What's The Best Way To Become A Yoga Teacher?

Are you passionate about yoga? Have you been thinking about getting a yoga teacher certification, but are hesitant because of all the time and money it takes? 

Many teacher training programs require several years of study, and others cost in excess of $6,000, so for many people it’s hard to justify turning your passion into a career. 

The following maps out a few different paths you can take, plus lists the pros and cons of each path to help you make an informed choice as to the best way to proceed with your dream. 

Enroll in a 200-hr Yoga Alliance approved curriculum

Pros

If you choose a yoga school that is registered with Yoga Alliance, the global governing body of yoga teacher certifications, you will be able to join an international registry that recognizes your completion of the minimum standards to becoming a certified yoga teacher. 

Having these standards gives you the ability to insure yourself, express your credibility, and allow your students to trust that you know how to avoid the many risks involved in practicing yoga. 

Cons

While Yoga Alliance has defined some standards for modern-day yoga teachers, they are only minimum standards. Unless you sign up with a program that promotes additional study beyond these basic requirements, you'll likely fall behind the fast-moving trends and progressions in the current yoga industry. 

Follow a guru

Traditionally, aspiring yoga teachers worked one-on-one with their teacher, until he or she deemed them ready to begin teaching. This was often a long and arduous process.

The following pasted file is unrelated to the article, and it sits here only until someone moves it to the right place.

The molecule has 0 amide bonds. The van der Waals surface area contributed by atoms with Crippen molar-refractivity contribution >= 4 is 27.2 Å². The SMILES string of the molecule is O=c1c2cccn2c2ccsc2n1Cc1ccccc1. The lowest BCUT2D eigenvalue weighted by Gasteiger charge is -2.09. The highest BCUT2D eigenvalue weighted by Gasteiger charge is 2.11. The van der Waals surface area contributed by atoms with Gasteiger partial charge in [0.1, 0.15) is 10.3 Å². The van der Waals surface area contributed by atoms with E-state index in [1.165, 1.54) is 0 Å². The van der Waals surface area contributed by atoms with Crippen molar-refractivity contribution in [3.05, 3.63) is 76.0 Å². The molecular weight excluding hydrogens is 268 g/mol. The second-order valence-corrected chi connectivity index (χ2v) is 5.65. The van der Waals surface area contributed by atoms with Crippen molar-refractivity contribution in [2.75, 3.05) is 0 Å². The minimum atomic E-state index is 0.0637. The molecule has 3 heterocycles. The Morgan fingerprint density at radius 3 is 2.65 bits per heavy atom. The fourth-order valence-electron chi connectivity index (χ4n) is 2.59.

Pros

If you are lucky enough to train exclusively with a revered yoga master, such as B.K.S. Iyengar, seize the opportunity and forget about your 200-hr minimum. If you get the OK from Iyengar himself that you're ready to become a yoga teacher, you've just won yourself a title higher than any minimum standard can give you.

Cons

This is not only extremely unlikely, it will also be extremely expensive, and may take many years to gain the approval to begin teaching. Gurus are not just looking for your ability to name the muscles used in yoga poses, they want to believe in your spiritual authenticity. This requires taking your commitment to yoga to an entirely new level, and making it your one and only priority. 

Take classes for umpteen years

Many people feel that because they’ve practiced yoga forever, they are automatically qualified to teach it. While in certain cases, this may be adequate, it's not acceptable in most circumstances. 

Pros

There is no extra cost. There is no preparation time. You don’t have to jump through hoops to hang a shingle on the door and open your yoga studio. 

Cons

Being a yoga teacher is a completely different ballgame than being a yoga student. As a student, we mainly just focus on ourselves. It takes a certain level of professional training to learn how to read people’s body language, respond appropriately to emotional needs, and act professionally when taking the role of a leader. While some people innately possess the qualities of a true teacher, others will not have these skills until they are learned and put into practice. 

Still not sure which direction to take?

Yoga is about evolving and striving to reach our full potential. Whether you decide to register with Yoga Alliance, or have the opportunity to be trained one-on-one by a master, or have practiced yoga since you were nine years old, the path you are on, or choose to go on, will at least be life enhancing and personally satisfying. 

Photo Credit: Shutterstock.com


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